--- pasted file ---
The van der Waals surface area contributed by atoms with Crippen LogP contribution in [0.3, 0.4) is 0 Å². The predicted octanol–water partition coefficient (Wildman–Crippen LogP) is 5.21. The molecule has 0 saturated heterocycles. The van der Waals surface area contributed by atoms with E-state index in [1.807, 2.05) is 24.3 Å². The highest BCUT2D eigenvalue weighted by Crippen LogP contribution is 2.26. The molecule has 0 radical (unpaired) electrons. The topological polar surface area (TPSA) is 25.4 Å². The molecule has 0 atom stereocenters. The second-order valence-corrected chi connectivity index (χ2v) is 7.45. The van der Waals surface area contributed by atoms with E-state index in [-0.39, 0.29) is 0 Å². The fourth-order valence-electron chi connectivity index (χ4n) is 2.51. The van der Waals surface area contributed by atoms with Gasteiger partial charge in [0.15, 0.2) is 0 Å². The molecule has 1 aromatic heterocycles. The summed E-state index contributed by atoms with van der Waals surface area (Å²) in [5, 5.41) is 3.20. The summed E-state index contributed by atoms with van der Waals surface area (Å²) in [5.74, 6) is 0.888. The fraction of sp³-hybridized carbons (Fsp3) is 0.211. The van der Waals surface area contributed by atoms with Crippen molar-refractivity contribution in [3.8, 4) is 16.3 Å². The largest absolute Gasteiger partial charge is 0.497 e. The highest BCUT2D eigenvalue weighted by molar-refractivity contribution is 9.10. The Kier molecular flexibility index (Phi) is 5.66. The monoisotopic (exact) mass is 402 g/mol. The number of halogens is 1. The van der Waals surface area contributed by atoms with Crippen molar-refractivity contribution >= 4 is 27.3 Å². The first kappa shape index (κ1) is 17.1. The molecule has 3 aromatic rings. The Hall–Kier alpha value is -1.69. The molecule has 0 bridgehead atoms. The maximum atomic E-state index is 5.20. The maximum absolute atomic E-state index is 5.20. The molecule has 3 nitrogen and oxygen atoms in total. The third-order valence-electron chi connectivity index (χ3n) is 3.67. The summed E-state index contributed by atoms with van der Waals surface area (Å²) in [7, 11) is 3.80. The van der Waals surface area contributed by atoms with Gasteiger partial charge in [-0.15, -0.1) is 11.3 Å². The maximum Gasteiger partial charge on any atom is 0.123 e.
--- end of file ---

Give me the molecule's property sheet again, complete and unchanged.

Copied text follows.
The van der Waals surface area contributed by atoms with Crippen LogP contribution in [0.3, 0.4) is 0 Å². The predicted octanol–water partition coefficient (Wildman–Crippen LogP) is 5.21. The molecule has 0 saturated heterocycles. The van der Waals surface area contributed by atoms with E-state index in [1.807, 2.05) is 24.3 Å². The highest BCUT2D eigenvalue weighted by Crippen LogP contribution is 2.26. The molecule has 0 radical (unpaired) electrons. The topological polar surface area (TPSA) is 25.4 Å². The molecule has 0 atom stereocenters. The second-order valence-corrected chi connectivity index (χ2v) is 7.45. The van der Waals surface area contributed by atoms with E-state index in [-0.39, 0.29) is 0 Å². The fourth-order valence-electron chi connectivity index (χ4n) is 2.51. The van der Waals surface area contributed by atoms with Gasteiger partial charge in [0.15, 0.2) is 0 Å². The molecule has 1 aromatic heterocycles. The summed E-state index contributed by atoms with van der Waals surface area (Å²) in [5, 5.41) is 3.20. The summed E-state index contributed by atoms with van der Waals surface area (Å²) in [5.74, 6) is 0.888. The fraction of sp³-hybridized carbons (Fsp3) is 0.211. The van der Waals surface area contributed by atoms with Crippen molar-refractivity contribution in [3.8, 4) is 16.3 Å². The largest absolute Gasteiger partial charge is 0.497 e. The highest BCUT2D eigenvalue weighted by molar-refractivity contribution is 9.10. The Kier molecular flexibility index (Phi) is 5.66. The monoisotopic (exact) mass is 402 g/mol. The number of halogens is 1. The van der Waals surface area contributed by atoms with Crippen molar-refractivity contribution >= 4 is 27.3 Å². The first kappa shape index (κ1) is 17.1. The molecule has 3 aromatic rings. The Hall–Kier alpha value is -1.69. The molecule has 0 bridgehead atoms. The maximum atomic E-state index is 5.20. The maximum absolute atomic E-state index is 5.20. The molecule has 3 nitrogen and oxygen atoms in total. The third-order valence-electron chi connectivity index (χ3n) is 3.67. The summed E-state index contributed by atoms with van der Waals surface area (Å²) in [7, 11) is 3.80. The van der Waals surface area contributed by atoms with Gasteiger partial charge in [-0.15, -0.1) is 11.3 Å². The maximum Gasteiger partial charge on any atom is 0.123 e.